Originally published on Thu September 22, 2011 9:03 am
Florida will be the center of Republicans' political universe for the next three days, starting with a televised GOP presidential debate Thursday night and wrapping up Saturday with a presidential straw poll.
Get used to it.
The spotlight will remain on Florida long after the last vote is tallied this weekend.
King Abdullah II speaks to Jordan's royal reform committee after receiving plans to alter his country's Constitution, during a ceremony at Raghadan Palace in Amman on Aug. 14.
Credit Mohammad Hannon / AP
A boy holds Jordan's national flag at a protest calling for King Abdullah II to institute more constitutional reforms in Amman, Sept. 9. Security forces formed a human chain to keep demonstrators at bay.
The protests of the Arab Spring have made it a risky time to be a ruler in the Middle East. But King Abdullah II of Jordan, who is among the world leaders at the United Nations this week, also sees opportunities.
"In certain countries, you're going to see revolution after revolution, until it calms down," the king tells Morning Edition co-host Steve Inskeep. "What we're trying to do in Jordan is [to] do evolution."
Circulation figures for Johnson Publishing's flagship Ebony and Jet magazines is up substantially in recent months.
A portrait of Johnson Publishing Company founder John H. Johnson hangs in the company's lobby, embellished with the word "succeed." Ebony's September issue included an article on how to raise a high achiever.
Johnson Publishing Company, the black American icon based in Chicago, is hiring. It's a sharp turnaround for a company that saw circulation numbers and revenue for its flagship Ebony and Jet magazines plummet over a number of years. Those numbers are on the rise now, and company officials say questions about Johnson Publishing's ability to survive the turmoil in the media industry are no longer relevant.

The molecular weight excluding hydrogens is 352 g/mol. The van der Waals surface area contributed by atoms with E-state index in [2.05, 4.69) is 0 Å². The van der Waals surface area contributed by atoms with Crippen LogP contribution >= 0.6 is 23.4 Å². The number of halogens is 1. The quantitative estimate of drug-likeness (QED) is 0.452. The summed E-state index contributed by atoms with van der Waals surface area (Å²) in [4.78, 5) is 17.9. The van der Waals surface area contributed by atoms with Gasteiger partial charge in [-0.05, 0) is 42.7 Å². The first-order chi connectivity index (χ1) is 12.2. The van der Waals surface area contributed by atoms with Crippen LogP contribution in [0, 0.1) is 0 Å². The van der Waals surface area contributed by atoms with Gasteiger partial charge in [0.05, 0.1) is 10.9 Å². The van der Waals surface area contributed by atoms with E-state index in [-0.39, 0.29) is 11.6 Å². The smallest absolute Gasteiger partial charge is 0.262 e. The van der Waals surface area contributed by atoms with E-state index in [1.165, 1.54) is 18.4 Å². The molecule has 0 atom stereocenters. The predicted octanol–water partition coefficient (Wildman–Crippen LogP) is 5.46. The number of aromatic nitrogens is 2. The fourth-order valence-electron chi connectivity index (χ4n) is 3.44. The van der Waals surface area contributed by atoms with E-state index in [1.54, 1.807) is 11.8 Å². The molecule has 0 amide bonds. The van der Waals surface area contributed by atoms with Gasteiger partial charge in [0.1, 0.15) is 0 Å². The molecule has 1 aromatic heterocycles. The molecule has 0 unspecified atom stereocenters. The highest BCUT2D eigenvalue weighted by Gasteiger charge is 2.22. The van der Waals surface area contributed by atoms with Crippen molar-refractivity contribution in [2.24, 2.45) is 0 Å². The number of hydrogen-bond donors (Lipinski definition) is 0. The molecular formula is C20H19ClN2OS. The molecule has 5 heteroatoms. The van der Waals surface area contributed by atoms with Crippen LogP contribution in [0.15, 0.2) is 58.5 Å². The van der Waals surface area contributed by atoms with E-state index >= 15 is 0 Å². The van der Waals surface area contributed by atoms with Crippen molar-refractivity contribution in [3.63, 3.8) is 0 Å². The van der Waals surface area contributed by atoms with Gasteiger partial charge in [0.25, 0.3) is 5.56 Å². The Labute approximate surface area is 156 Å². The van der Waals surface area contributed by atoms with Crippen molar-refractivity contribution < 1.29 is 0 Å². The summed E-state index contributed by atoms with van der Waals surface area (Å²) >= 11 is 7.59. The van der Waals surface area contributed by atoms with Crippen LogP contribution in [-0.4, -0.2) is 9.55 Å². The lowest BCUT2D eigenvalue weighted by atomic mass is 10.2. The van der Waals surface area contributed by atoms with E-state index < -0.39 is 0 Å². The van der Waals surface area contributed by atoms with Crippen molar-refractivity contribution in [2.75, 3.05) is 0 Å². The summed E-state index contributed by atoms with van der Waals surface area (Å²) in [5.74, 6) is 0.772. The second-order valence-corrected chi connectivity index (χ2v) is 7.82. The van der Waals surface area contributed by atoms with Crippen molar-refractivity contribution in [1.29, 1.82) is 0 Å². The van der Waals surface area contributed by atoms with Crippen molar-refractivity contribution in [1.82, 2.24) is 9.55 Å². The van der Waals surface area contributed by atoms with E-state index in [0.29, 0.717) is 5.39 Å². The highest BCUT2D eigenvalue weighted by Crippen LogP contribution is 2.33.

Tourist guides sit on camels as they wait for clients next to the Giza pyramids on the outskirts of Cairo, Egypt, June 23. Tourism in Egypt has dropped 35 percent overall in the first half of this year compared with the same period in 2010.
Republican presidential candidate Mitt Romney speaks during a town hall meeting at the Doubletree Miami Airport hotel as he campaigns in South Florida on Wednesday. Romney is participating in a GOP debate in Orlando on Thursday night.
Google Inc. Executive Chairman Eric Schmidt told a Senate panel Wednesday that the company faces tough competition and isn't using its dominance in Internet search to stifle competitors.
Schmidt is testifying at a hearing examining whether Google is abusing its power to thwart competition by placing links to its own content and services at the top of search results to the disadvantage of its rivals' links.
Addressing the United Nations on Wednesday, President Obama reiterated his support for the creation of a Palestinian state. Still, the United States is expected to block the Palestinian bid for full U.N. membership.